Andrei Platonov 1899–-1951
(Pseudonym of Andrei Klimentov; also transliterated Andrey, Andrej) Russian novelist, short story writer, poet, dramatist, folklorist, essayist, and critic.
Platonov is best known for his short stories and novels that demonstrate his disgust at the misguided application of Marxist principles to Soviet peasant communities in the decades after the 1917 Russian Revolution. The ironic and often bizarre portrayals of how Communist utopian ideals were crushed beneath bureaucratic and dictatorial Soviet policies resulted in many of Platonov's works being banned or censored during his lifetime. His writing enjoyed some posthumous recognition after their publication in the 1960s, and there has been a resurgence of interest in his work after the late 1980s with the rewriting of Soviet literary history. Even so, Platonov remains something of an obscure figure in Russia and abroad. However, champions of his work consider him to be a central voice in the repressionist Stalinist era, praising his stories' innovative use of puns to express ontological concerns, modernistic elevation of peasant speech and dialogue, anarchist sentiments, and depiction of suffering under a machine-like bureaucracy. While acknowledging the inaccessible nature of his fiction, critics today find in Platonov an uncompromisingly honest chronicler of Russian life who foresaw what were to be the brutalizing effects of Soviet rule.
Platonov was born in 1899 in Voronezh, a town three hundred miles north of Moscow, the son of a railroad metal worker. Although financial difficulties forced him to leave school when he was fourteen, Platonov spent his free time during his teenage years teaching himself science and mechanics. While a soldier in the Red Army, he wrote his first short stories for local railway magazines and Bolshevik newspapers. These early tales express Platonov's hope that human technology would aid the construction of a Communist utopia. In 1920 Platonov joined the Communist Party, but left a year later. In 1922 he published a volume of poetry, but abandoned writing to pursue his engineering career. In 1924, Platonov was made the overseer of projects designed to modernize his home district's electrical and agricultural industries. He then moved to Moscow to work for the National Commissariat for Agriculture. There, he became disillusioned with bureaucracy in the government agency, and in 1927 he left engineering to devote his life to writing.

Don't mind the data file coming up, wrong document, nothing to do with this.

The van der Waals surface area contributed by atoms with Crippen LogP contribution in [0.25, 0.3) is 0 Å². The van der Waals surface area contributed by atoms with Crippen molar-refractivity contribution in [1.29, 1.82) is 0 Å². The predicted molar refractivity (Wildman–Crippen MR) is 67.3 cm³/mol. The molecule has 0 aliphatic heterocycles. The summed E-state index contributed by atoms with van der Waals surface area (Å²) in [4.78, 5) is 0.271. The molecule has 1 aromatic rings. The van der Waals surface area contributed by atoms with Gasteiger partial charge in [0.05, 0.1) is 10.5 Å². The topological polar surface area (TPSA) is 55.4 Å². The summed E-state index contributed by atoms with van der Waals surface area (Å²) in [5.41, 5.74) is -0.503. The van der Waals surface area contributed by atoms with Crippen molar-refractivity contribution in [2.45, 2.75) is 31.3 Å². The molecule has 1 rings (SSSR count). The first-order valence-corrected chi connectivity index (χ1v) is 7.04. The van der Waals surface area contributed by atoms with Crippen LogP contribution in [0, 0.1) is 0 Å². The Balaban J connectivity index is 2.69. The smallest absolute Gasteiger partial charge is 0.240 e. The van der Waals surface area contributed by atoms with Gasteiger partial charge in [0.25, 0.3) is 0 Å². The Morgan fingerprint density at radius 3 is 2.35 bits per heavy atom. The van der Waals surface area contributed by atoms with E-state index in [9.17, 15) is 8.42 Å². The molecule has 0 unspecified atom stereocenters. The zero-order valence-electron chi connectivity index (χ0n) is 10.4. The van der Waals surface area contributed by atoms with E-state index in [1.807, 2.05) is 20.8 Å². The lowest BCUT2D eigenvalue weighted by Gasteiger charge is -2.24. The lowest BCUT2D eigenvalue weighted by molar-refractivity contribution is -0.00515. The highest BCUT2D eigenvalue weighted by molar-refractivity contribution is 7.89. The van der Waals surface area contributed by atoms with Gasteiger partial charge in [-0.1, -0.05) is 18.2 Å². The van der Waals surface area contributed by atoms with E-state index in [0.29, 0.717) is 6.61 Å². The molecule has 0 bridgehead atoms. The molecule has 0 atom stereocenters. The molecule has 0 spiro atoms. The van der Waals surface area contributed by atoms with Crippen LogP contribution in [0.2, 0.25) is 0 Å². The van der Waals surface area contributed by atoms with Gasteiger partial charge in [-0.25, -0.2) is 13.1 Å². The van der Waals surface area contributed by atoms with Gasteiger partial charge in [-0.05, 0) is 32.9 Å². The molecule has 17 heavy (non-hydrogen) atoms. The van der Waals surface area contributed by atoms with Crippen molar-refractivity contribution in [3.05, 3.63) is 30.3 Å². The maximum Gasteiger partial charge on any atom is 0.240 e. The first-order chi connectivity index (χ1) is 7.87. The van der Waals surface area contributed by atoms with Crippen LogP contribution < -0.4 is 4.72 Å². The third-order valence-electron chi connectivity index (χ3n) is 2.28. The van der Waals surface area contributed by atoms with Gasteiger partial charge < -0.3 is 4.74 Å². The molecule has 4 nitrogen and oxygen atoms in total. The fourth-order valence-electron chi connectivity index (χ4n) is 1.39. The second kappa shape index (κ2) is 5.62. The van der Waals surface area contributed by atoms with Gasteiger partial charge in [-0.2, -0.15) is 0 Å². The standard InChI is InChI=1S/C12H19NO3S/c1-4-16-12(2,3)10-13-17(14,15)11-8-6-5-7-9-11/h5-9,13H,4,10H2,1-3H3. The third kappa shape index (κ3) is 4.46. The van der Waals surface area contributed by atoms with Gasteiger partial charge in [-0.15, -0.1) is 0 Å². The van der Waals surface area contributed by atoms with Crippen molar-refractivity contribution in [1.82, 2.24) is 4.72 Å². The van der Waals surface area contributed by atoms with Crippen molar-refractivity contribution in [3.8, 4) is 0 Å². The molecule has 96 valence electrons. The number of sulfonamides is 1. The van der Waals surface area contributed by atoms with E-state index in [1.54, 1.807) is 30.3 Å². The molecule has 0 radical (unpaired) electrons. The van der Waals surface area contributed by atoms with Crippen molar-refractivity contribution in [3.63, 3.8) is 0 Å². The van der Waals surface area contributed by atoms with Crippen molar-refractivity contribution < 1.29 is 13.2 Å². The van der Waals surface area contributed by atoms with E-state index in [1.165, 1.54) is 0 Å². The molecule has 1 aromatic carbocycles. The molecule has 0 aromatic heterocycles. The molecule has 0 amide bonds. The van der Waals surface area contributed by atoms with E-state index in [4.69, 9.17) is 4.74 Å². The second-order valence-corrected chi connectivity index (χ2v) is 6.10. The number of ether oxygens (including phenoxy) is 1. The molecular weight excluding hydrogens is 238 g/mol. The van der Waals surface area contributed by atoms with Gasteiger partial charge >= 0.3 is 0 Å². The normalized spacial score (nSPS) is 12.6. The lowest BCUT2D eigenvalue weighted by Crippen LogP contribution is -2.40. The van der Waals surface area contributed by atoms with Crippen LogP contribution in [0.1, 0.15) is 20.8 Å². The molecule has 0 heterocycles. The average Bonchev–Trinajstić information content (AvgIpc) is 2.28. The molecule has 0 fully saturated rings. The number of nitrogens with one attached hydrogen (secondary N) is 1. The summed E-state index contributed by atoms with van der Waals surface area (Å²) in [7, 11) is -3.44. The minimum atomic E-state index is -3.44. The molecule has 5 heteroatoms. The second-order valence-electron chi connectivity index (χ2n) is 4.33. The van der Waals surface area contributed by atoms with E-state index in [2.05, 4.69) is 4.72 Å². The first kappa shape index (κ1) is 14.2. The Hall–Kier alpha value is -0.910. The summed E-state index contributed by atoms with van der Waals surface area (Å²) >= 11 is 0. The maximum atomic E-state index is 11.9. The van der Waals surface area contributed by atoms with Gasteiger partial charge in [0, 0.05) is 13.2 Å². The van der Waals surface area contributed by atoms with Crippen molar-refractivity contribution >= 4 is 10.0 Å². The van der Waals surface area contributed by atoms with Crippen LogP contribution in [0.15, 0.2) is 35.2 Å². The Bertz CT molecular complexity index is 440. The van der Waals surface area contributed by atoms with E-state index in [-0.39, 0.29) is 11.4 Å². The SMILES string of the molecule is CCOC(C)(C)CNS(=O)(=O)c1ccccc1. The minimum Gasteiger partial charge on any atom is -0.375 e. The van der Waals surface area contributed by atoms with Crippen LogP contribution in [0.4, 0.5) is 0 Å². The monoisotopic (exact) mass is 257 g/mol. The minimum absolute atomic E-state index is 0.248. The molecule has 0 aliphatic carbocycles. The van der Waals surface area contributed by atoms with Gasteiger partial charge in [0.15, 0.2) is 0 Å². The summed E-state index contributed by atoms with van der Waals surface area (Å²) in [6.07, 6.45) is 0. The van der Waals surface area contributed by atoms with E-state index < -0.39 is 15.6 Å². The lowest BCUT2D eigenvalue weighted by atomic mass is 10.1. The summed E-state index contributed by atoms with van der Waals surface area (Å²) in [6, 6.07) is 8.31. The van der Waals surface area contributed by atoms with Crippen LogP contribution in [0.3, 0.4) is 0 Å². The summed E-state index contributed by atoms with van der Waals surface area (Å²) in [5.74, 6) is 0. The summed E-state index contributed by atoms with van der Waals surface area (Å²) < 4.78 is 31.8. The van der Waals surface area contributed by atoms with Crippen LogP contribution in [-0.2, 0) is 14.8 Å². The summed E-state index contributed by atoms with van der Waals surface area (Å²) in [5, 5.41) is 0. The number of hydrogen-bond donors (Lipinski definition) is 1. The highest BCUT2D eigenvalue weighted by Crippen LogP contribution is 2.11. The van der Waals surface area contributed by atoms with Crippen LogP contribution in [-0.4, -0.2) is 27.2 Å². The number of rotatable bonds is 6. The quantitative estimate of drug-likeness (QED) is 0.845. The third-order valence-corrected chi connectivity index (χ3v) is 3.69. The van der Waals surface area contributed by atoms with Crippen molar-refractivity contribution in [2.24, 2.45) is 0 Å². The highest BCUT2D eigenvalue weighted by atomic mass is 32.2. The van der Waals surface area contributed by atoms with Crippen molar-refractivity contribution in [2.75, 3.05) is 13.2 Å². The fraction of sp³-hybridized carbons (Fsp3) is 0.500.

In the late 1920s Platonov was associated briefly with a group of writers called the Perevalists, Communist Party members who were committed to the ideals of the Revolution but who were highly critical of the Soviet state, which they viewed as a temporary, transitional phase before the more perfect realization of a Marxist community. Many of Platonov's short stories from the 1920s reflect his growing scorn for the bureaucratic machinery of the Communist Party. His first volume of stories, Epifanskie shlyuzy, enraged government censors for their harsh portrayals of peasant workers victimized by the agencies responsible for uplifting them, and shortly after its publication Platonov was arrested and forced into exile. Only after he wrote two public apologies to prominent newspapers in 1931 disavowing his stories and his “contra-revolutionary tendencies” was Platonov offered a chance at rehabilitation. He was sent to observe the creation of Communist communities and organizations in Turkmenistan and to write laudatory newspaper articles about them. However, Platonov's observations would become the settings for his bleak portrayals of utopia-building in such stories as “Dzhan” and “Takyr” in the 1937 collection Reka Potudan’. The publication of this volume cemented Platonov's reputation as a pessimistic opponent of the Communist state. Blacklisted and impoverished by censorship, Platonov survived throughout the 1930s by pseudonymously writing critical reviews of European and American literature.